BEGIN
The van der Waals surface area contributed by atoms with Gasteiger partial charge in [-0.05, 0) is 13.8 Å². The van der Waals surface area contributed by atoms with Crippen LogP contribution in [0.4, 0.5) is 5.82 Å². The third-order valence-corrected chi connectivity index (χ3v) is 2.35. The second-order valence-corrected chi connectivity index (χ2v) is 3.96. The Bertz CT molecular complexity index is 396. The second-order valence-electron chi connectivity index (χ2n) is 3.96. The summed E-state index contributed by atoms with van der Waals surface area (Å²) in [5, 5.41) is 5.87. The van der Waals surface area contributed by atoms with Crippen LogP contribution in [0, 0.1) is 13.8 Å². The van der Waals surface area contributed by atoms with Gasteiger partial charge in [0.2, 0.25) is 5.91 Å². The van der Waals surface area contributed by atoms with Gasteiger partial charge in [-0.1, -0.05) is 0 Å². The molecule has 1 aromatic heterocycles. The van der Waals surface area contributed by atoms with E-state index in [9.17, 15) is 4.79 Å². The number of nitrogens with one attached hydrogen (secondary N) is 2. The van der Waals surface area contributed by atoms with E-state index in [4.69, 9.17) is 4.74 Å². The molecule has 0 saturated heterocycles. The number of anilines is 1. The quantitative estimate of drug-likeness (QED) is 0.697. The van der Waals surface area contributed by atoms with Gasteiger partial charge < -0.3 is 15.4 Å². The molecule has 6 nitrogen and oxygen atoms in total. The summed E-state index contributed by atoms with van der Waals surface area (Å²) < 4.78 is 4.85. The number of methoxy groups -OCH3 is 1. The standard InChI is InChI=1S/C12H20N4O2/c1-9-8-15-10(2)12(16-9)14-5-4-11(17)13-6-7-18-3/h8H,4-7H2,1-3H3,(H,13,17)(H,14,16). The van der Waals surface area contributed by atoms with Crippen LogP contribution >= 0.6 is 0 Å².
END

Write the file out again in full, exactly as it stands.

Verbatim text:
The van der Waals surface area contributed by atoms with Gasteiger partial charge in [-0.05, 0) is 13.8 Å². The van der Waals surface area contributed by atoms with Crippen LogP contribution in [0.4, 0.5) is 5.82 Å². The third-order valence-corrected chi connectivity index (χ3v) is 2.35. The second-order valence-corrected chi connectivity index (χ2v) is 3.96. The Bertz CT molecular complexity index is 396. The second-order valence-electron chi connectivity index (χ2n) is 3.96. The summed E-state index contributed by atoms with van der Waals surface area (Å²) in [5, 5.41) is 5.87. The van der Waals surface area contributed by atoms with Crippen LogP contribution in [0, 0.1) is 13.8 Å². The van der Waals surface area contributed by atoms with Gasteiger partial charge in [0.2, 0.25) is 5.91 Å². The van der Waals surface area contributed by atoms with Gasteiger partial charge in [-0.1, -0.05) is 0 Å². The molecule has 1 aromatic heterocycles. The van der Waals surface area contributed by atoms with E-state index in [9.17, 15) is 4.79 Å². The number of nitrogens with one attached hydrogen (secondary N) is 2. The van der Waals surface area contributed by atoms with E-state index in [4.69, 9.17) is 4.74 Å². The molecule has 0 saturated heterocycles. The number of anilines is 1. The quantitative estimate of drug-likeness (QED) is 0.697. The van der Waals surface area contributed by atoms with Gasteiger partial charge < -0.3 is 15.4 Å². The molecule has 6 nitrogen and oxygen atoms in total. The summed E-state index contributed by atoms with van der Waals surface area (Å²) < 4.78 is 4.85. The number of methoxy groups -OCH3 is 1. The standard InChI is InChI=1S/C12H20N4O2/c1-9-8-15-10(2)12(16-9)14-5-4-11(17)13-6-7-18-3/h8H,4-7H2,1-3H3,(H,13,17)(H,14,16). The van der Waals surface area contributed by atoms with Crippen LogP contribution >= 0.6 is 0 Å².